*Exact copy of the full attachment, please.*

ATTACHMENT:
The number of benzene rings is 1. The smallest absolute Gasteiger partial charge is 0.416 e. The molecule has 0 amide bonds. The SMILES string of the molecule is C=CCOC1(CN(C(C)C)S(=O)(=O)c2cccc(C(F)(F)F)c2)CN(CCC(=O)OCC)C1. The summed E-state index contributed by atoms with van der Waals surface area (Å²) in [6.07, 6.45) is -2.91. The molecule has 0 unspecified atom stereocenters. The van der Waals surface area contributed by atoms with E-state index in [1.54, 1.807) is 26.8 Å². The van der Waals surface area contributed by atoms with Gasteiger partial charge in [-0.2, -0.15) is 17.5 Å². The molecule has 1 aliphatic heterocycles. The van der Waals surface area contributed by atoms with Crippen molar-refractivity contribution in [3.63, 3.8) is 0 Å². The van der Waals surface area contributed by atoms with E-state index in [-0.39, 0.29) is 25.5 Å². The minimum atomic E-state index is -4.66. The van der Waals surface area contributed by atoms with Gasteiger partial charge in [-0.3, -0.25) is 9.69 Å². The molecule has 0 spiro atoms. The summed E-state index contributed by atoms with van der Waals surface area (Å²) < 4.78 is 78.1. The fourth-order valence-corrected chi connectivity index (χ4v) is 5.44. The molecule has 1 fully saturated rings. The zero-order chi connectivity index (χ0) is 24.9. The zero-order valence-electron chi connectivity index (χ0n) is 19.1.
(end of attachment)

The number of benzene rings is 1. The smallest absolute Gasteiger partial charge is 0.416 e. The molecule has 0 amide bonds. The SMILES string of the molecule is C=CCOC1(CN(C(C)C)S(=O)(=O)c2cccc(C(F)(F)F)c2)CN(CCC(=O)OCC)C1. The summed E-state index contributed by atoms with van der Waals surface area (Å²) in [6.07, 6.45) is -2.91. The molecule has 0 unspecified atom stereocenters. The van der Waals surface area contributed by atoms with E-state index in [1.54, 1.807) is 26.8 Å². The van der Waals surface area contributed by atoms with Gasteiger partial charge in [-0.2, -0.15) is 17.5 Å². The molecule has 1 aliphatic heterocycles. The van der Waals surface area contributed by atoms with Crippen molar-refractivity contribution in [3.63, 3.8) is 0 Å². The van der Waals surface area contributed by atoms with E-state index in [-0.39, 0.29) is 25.5 Å². The minimum atomic E-state index is -4.66. The van der Waals surface area contributed by atoms with Gasteiger partial charge in [-0.3, -0.25) is 9.69 Å². The molecule has 0 spiro atoms. The summed E-state index contributed by atoms with van der Waals surface area (Å²) < 4.78 is 78.1. The fourth-order valence-corrected chi connectivity index (χ4v) is 5.44. The molecule has 1 fully saturated rings. The zero-order chi connectivity index (χ0) is 24.9. The zero-order valence-electron chi connectivity index (χ0n) is 19.1.